A well-deserved walk took me past the recreation ground where a group of teenagers larked around a park bench. Their social distancing was verging on social closeness, but there was space between the ones playing frisbee.

Along the way families cycled together, Mother and father leading and the young children strung out behind. Sometimes with a dog in tow galloping to keep up. Others jogged together, clearly a new venture for some, who snorted like steeple chasers on the final furlong. A lone young man occupied a corner of a field. He’d brought his weights along to train in the fresh air.

My peace was disturbed by the squawking of a duck, nothing to do with nature, but my ringtone. I’m getting more calls and less texts now, as if folk want to hear the sound of voices beyond their own households. It was a friend who is living a similar life of walking and shopping and staying home, like everyone else. Interestingly he mentioned a mutual friend who sells ‘white goods,’ and recently sold one hundred freezers in a day. This cleared out the stock. So, there must be a lot of garages humming with extra freezers packed with panic purchases.

Passing the recreation ground again, the teenage crowd had reduced to a boy and a girl. Sitting on the bench in the sun and joined at the lips. Surely sixteen year olds can estimate two metres apart better than that!

Coronavirus Chronicles 3

 

27 March 2020 – Day 11

Once it was a status symbol to have a German car or two lurking on the drive, but now it’s a garage insulated with toilet rolls and enough long-life milk to float an ark. I recall that the shortages in 1974 (related to the three-day week) included toilet rolls, but my recollection is that the hoarders were singing from the wrong sheet. The shortages were fuelled by rumour and panic buying, as they are today.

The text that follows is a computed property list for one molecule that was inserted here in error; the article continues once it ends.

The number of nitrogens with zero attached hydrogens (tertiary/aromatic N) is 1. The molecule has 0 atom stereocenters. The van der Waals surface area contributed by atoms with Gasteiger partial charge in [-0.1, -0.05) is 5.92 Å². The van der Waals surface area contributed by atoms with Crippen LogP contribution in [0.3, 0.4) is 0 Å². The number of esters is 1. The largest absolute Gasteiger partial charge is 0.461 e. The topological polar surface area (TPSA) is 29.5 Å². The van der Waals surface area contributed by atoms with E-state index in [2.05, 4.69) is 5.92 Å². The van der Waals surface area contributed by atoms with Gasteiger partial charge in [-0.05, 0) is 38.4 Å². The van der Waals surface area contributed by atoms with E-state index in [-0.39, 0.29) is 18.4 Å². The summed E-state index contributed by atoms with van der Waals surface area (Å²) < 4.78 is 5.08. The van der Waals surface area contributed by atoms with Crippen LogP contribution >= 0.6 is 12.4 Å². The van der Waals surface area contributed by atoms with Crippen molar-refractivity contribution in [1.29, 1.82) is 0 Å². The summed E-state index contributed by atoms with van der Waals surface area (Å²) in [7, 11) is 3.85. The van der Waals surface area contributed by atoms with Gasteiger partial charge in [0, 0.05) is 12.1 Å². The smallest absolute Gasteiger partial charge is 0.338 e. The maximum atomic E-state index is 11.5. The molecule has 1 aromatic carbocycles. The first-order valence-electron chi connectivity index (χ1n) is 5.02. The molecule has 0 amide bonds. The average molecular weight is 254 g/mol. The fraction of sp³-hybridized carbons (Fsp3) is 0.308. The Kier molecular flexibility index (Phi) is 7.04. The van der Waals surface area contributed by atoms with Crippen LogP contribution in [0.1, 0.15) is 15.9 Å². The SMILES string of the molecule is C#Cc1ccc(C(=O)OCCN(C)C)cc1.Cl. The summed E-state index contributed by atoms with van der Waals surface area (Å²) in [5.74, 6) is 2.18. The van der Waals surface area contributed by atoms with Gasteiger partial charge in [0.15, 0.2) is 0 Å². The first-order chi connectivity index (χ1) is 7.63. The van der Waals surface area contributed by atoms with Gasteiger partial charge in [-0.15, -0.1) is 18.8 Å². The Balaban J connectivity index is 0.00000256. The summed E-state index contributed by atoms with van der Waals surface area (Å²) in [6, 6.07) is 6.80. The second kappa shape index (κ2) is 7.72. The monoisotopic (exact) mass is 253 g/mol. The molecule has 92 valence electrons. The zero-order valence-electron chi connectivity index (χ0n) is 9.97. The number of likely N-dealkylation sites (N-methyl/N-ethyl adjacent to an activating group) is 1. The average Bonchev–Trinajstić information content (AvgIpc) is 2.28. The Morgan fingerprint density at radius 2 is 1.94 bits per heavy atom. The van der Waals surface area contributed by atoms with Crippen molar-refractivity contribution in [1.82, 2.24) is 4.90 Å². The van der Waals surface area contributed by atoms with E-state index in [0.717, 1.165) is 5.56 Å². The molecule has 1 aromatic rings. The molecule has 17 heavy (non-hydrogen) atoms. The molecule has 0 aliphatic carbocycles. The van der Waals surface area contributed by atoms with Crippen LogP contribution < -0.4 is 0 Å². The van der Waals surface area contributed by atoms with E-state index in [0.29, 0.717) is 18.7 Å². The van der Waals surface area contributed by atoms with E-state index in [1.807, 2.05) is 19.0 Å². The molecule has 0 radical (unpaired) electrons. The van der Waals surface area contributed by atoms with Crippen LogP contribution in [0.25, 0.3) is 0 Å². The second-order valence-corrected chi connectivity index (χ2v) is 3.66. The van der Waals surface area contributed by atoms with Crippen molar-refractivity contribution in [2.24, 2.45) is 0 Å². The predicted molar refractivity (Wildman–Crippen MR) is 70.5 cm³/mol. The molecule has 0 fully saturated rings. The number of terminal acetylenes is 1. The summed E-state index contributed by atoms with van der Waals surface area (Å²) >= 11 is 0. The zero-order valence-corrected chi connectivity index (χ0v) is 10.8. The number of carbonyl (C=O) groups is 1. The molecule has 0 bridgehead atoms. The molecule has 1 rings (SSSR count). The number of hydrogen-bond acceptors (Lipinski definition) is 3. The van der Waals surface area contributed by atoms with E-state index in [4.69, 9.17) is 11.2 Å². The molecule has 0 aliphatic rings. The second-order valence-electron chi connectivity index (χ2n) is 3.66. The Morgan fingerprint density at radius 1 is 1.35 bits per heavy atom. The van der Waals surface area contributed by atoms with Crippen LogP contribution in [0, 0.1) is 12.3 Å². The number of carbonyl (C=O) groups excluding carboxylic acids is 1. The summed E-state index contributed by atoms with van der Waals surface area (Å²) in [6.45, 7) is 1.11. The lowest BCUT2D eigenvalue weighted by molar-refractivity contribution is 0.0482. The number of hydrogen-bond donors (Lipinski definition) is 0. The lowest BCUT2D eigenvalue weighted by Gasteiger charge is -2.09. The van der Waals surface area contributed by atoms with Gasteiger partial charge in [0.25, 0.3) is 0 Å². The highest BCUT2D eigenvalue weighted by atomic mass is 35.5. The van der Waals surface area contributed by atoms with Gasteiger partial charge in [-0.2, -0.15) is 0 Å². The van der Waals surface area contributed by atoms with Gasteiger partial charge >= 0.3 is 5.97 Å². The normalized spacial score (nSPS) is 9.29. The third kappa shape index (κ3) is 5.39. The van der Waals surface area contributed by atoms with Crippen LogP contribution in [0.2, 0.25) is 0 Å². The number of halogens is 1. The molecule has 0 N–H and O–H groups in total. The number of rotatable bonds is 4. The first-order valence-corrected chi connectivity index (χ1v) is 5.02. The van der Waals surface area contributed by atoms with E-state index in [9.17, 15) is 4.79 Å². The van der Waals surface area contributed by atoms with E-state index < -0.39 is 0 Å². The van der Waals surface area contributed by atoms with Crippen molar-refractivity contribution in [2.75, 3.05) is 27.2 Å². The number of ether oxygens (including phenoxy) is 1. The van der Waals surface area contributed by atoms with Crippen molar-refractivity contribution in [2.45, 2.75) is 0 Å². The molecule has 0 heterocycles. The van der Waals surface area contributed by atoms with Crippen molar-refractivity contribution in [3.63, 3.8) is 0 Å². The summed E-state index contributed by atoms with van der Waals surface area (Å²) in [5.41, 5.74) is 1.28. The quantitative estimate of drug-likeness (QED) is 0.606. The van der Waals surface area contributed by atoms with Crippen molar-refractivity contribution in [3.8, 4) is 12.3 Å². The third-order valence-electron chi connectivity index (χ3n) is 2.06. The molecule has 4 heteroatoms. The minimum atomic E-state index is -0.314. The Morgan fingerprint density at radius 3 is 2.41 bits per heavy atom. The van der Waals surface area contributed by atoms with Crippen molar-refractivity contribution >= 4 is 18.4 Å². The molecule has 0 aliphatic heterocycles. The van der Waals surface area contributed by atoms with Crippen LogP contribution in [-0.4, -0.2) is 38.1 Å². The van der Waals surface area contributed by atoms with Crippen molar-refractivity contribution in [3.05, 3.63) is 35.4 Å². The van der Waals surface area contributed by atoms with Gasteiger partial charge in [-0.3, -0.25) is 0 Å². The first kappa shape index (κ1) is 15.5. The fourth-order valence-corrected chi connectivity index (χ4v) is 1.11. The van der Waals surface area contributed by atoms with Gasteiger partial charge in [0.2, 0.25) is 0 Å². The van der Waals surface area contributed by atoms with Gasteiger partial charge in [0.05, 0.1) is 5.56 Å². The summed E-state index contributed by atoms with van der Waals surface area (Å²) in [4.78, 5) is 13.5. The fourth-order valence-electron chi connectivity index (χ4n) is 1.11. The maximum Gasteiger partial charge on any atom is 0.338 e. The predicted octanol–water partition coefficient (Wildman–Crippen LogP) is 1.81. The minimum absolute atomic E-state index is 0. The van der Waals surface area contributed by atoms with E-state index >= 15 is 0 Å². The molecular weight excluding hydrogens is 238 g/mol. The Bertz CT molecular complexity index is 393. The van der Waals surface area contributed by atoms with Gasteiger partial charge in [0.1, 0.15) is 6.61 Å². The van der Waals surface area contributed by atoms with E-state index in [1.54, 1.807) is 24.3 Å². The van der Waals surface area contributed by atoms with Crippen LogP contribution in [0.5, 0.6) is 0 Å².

Arrived at the supermarket at 8am to use the priority ‘slot,’ for the elderly. I wasn’t expecting celebrity treatment and this was confirmed by the packed car park. Hi Viz jackets at the doors were restricting the numbers entering. This kept enough space inside to observe the social distancing rule of 6 feet between persons. (The distance is 2 m for those shopping after the ‘elderly slot.’)

The queue outside ran the length of the superstore. Shoppers stood like tombstones two trolley lengths apart. I made for the queue’s end, but on reaching the corner of the building, I found it went through a passageway – out onto a main road – down the road and into the hospital grounds next door. I was right about, no celebrity treatment.

There were few smiles, unless there were some beneath the occasional medical-mask, as we progressed in surges along the main road. It was a relief to reach a sunny spot and melt the coldness from the shadows. A mere 45 minutes later and we were welcomed by the Hi Viz staff and the warm indoors.

We trolleyed around in comfort, an improvement on the usual crush. There was some white laminate to groan at, but most things I required were there for the buying. I guessed that the ‘crazies’ were still in bed, but noticed certain tissue and long-life products were restricted to two items per shopper. Over the public address system came frequent reminders, to keep the required distance from other shoppers and to pay by card, as cash could carry the virus. Yellow and black striped tape was stuck to the floor around the check-outs forming boxes to stand in and maintain the distance rule.

While I was loading the car, a man choking on an Arsenal scarf stopped near me. ‘How long’s this going to last?’ He asked. My new specs must have given me the appearance of a virus specialist or maybe Harry Potter. ‘A few months,’ I tried to be cheerful.
He shook his head. Then asked, ‘Do you know where I can buy some table tennis bats?’
What? Are they panic buying sports equipment now? ‘The sports shop is still open,’ I said.
‘Oh good. You see I’ve got two sons’ home from university and they’re driving me mad, got to keep them occupied.’

So, the old pastimes are being revived now to fill time. An ironic outcome maybe, that the survivors will come out of this, fitter than before.

Coronavirus Chronicles 2

26 March 2020- Day 10

Ten thirty on a weekday, is a late hour for neighbour’s cars to be cluttering their driveways, but most people have been instructed to work at home. The schools have been closed since Friday 20th with the threat, or promise, depending on whether you play on an Xbox or not, that they may remain so until the September term.